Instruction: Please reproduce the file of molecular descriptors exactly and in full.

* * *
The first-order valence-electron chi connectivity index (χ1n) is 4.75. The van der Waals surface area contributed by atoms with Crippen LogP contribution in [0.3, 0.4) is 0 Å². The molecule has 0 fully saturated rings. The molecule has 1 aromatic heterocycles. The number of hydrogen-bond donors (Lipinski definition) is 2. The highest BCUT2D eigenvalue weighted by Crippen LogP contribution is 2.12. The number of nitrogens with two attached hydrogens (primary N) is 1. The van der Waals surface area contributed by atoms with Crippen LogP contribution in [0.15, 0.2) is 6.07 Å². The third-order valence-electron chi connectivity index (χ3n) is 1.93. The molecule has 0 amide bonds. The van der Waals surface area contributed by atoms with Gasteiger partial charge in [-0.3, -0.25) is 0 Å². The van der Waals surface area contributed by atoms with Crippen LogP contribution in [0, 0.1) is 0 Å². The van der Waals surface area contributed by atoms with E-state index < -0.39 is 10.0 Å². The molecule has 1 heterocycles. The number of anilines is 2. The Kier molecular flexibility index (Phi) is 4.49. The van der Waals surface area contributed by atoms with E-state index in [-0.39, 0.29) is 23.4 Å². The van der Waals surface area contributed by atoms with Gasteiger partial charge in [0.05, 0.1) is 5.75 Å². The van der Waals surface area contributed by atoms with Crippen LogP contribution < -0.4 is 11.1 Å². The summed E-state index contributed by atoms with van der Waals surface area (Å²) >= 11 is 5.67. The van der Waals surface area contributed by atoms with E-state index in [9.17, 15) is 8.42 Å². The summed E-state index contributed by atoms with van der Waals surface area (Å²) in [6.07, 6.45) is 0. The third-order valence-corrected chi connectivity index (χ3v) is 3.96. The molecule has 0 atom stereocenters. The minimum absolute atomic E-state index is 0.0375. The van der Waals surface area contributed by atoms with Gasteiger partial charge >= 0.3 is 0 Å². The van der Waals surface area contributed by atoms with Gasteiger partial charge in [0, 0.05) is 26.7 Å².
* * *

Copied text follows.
The first-order valence-electron chi connectivity index (χ1n) is 4.75. The van der Waals surface area contributed by atoms with Crippen LogP contribution in [0.3, 0.4) is 0 Å². The molecule has 0 fully saturated rings. The molecule has 1 aromatic heterocycles. The number of hydrogen-bond donors (Lipinski definition) is 2. The highest BCUT2D eigenvalue weighted by Crippen LogP contribution is 2.12. The number of nitrogens with two attached hydrogens (primary N) is 1. The van der Waals surface area contributed by atoms with Crippen LogP contribution in [0.15, 0.2) is 6.07 Å². The third-order valence-electron chi connectivity index (χ3n) is 1.93. The molecule has 0 amide bonds. The van der Waals surface area contributed by atoms with Gasteiger partial charge in [-0.3, -0.25) is 0 Å². The van der Waals surface area contributed by atoms with Crippen LogP contribution in [0, 0.1) is 0 Å². The van der Waals surface area contributed by atoms with E-state index < -0.39 is 10.0 Å². The molecule has 1 heterocycles. The number of anilines is 2. The Kier molecular flexibility index (Phi) is 4.49. The van der Waals surface area contributed by atoms with E-state index in [-0.39, 0.29) is 23.4 Å². The van der Waals surface area contributed by atoms with Gasteiger partial charge in [0.05, 0.1) is 5.75 Å². The van der Waals surface area contributed by atoms with Crippen LogP contribution < -0.4 is 11.1 Å². The summed E-state index contributed by atoms with van der Waals surface area (Å²) >= 11 is 5.67. The van der Waals surface area contributed by atoms with E-state index in [9.17, 15) is 8.42 Å². The summed E-state index contributed by atoms with van der Waals surface area (Å²) in [6.07, 6.45) is 0. The third-order valence-corrected chi connectivity index (χ3v) is 3.96. The molecule has 0 atom stereocenters. The minimum absolute atomic E-state index is 0.0375. The van der Waals surface area contributed by atoms with Gasteiger partial charge >= 0.3 is 0 Å². The van der Waals surface area contributed by atoms with Gasteiger partial charge in [0, 0.05) is 26.7 Å².